The Chasuarii were an ancient Germanic tribe known from the reports of authors writing in the time of the Roman Empire. They lived somewhere to the east and north of the Rhine, near the modern river Hase, which feeds into the Ems. This means they lived near modern Osnabrück.
Tacitus in his Germania (Chapter 34) says they are between Ems and Weser, to the north of the Angrivarii and Chamavi (who had also expanded into the area once belonging to the Bructeri, between Ems, Weser and Lippe). In this same area as the Chasuarii were the Dulgubnii (but then probably nearer the Weser).
To their north, on the coast of the North Sea, were the Chauci. By the account of Tacitus, the Chauci in his time had not only the coast in this region, but would have also stretched down to the lands of the Cherusci (north of the Harz mountains) and Chatti (in modern Hessen).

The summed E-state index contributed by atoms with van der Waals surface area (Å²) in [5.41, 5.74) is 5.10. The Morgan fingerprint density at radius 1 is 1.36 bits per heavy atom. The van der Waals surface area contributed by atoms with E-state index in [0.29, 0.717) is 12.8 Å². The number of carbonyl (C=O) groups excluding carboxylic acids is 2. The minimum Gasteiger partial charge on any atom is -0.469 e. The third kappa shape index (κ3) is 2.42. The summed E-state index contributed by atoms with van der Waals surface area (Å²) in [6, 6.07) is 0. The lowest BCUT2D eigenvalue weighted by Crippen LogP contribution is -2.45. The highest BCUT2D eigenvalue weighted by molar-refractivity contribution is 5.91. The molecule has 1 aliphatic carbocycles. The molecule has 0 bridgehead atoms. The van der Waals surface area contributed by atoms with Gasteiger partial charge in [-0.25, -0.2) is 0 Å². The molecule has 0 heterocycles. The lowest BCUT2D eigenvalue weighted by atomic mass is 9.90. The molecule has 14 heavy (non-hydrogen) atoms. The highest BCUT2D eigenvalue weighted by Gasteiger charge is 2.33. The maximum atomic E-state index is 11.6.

Claudius Ptolemy in his Geography places Chasuarii (Κασουάροι), east of the Tencteri and Abnoba mountains which run north-south and parallel with the Rhine, and west of the Harz mountains where he places some Chamavi (Camavi) between the Cherusci and the Chatti. Interpretation of this passage in Ptolemy is difficult, and it may contain systematic errors. The position for the Chasuarii and Chamavi and many other tribes does not correspond to other sources, and for example in the case of the Chamavi and Tubantes, this includes post Roman records.
Although the theory is not widely supported, the Chasuarii are sometimes thought to be equivalent to, or related to, the Chattuari, and maybe even the Chatti, based on similarity of names.